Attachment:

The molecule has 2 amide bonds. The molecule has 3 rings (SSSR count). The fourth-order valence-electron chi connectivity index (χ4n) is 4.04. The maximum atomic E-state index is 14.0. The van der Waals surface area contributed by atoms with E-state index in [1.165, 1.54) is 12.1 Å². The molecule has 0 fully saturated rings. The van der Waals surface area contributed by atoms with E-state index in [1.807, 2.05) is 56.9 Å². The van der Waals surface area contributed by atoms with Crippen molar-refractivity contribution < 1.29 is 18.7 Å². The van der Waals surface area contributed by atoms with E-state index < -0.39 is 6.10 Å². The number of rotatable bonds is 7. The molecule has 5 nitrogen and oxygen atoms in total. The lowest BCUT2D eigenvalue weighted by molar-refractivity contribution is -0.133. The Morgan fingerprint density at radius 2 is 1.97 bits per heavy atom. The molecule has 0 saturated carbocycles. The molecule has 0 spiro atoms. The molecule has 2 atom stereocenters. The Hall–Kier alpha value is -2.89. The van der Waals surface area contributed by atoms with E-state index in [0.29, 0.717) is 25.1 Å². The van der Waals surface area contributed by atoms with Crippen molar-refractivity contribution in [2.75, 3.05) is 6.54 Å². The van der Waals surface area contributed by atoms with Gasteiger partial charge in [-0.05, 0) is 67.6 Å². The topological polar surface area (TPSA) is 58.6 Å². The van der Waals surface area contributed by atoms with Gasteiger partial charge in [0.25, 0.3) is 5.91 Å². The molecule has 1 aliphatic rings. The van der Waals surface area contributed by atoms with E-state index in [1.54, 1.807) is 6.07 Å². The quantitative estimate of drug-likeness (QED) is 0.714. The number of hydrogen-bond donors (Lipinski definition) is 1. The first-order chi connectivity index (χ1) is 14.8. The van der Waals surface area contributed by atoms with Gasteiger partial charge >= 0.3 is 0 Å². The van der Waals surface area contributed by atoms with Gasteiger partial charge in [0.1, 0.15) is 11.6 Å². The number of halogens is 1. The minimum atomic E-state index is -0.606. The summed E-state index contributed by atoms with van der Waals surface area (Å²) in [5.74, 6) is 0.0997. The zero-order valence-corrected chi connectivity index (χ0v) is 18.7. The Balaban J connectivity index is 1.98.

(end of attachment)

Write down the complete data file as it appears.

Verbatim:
The molecule has 2 amide bonds. The molecule has 3 rings (SSSR count). The fourth-order valence-electron chi connectivity index (χ4n) is 4.04. The maximum atomic E-state index is 14.0. The van der Waals surface area contributed by atoms with E-state index in [1.165, 1.54) is 12.1 Å². The molecule has 0 fully saturated rings. The van der Waals surface area contributed by atoms with E-state index in [1.807, 2.05) is 56.9 Å². The van der Waals surface area contributed by atoms with Crippen molar-refractivity contribution < 1.29 is 18.7 Å². The van der Waals surface area contributed by atoms with E-state index < -0.39 is 6.10 Å². The number of rotatable bonds is 7. The molecule has 5 nitrogen and oxygen atoms in total. The lowest BCUT2D eigenvalue weighted by molar-refractivity contribution is -0.133. The Morgan fingerprint density at radius 2 is 1.97 bits per heavy atom. The molecule has 0 saturated carbocycles. The molecule has 0 spiro atoms. The molecule has 2 atom stereocenters. The Hall–Kier alpha value is -2.89. The van der Waals surface area contributed by atoms with E-state index in [0.29, 0.717) is 25.1 Å². The van der Waals surface area contributed by atoms with Crippen molar-refractivity contribution in [2.75, 3.05) is 6.54 Å². The van der Waals surface area contributed by atoms with Gasteiger partial charge in [-0.05, 0) is 67.6 Å². The topological polar surface area (TPSA) is 58.6 Å². The van der Waals surface area contributed by atoms with Gasteiger partial charge in [0.25, 0.3) is 5.91 Å². The molecule has 1 aliphatic rings. The van der Waals surface area contributed by atoms with E-state index in [1.54, 1.807) is 6.07 Å². The quantitative estimate of drug-likeness (QED) is 0.714. The number of hydrogen-bond donors (Lipinski definition) is 1. The first-order chi connectivity index (χ1) is 14.8. The van der Waals surface area contributed by atoms with Gasteiger partial charge >= 0.3 is 0 Å². The van der Waals surface area contributed by atoms with Gasteiger partial charge in [0.1, 0.15) is 11.6 Å². The number of halogens is 1. The minimum atomic E-state index is -0.606. The summed E-state index contributed by atoms with van der Waals surface area (Å²) in [5.74, 6) is 0.0997. The zero-order valence-corrected chi connectivity index (χ0v) is 18.7. The Balaban J connectivity index is 1.98.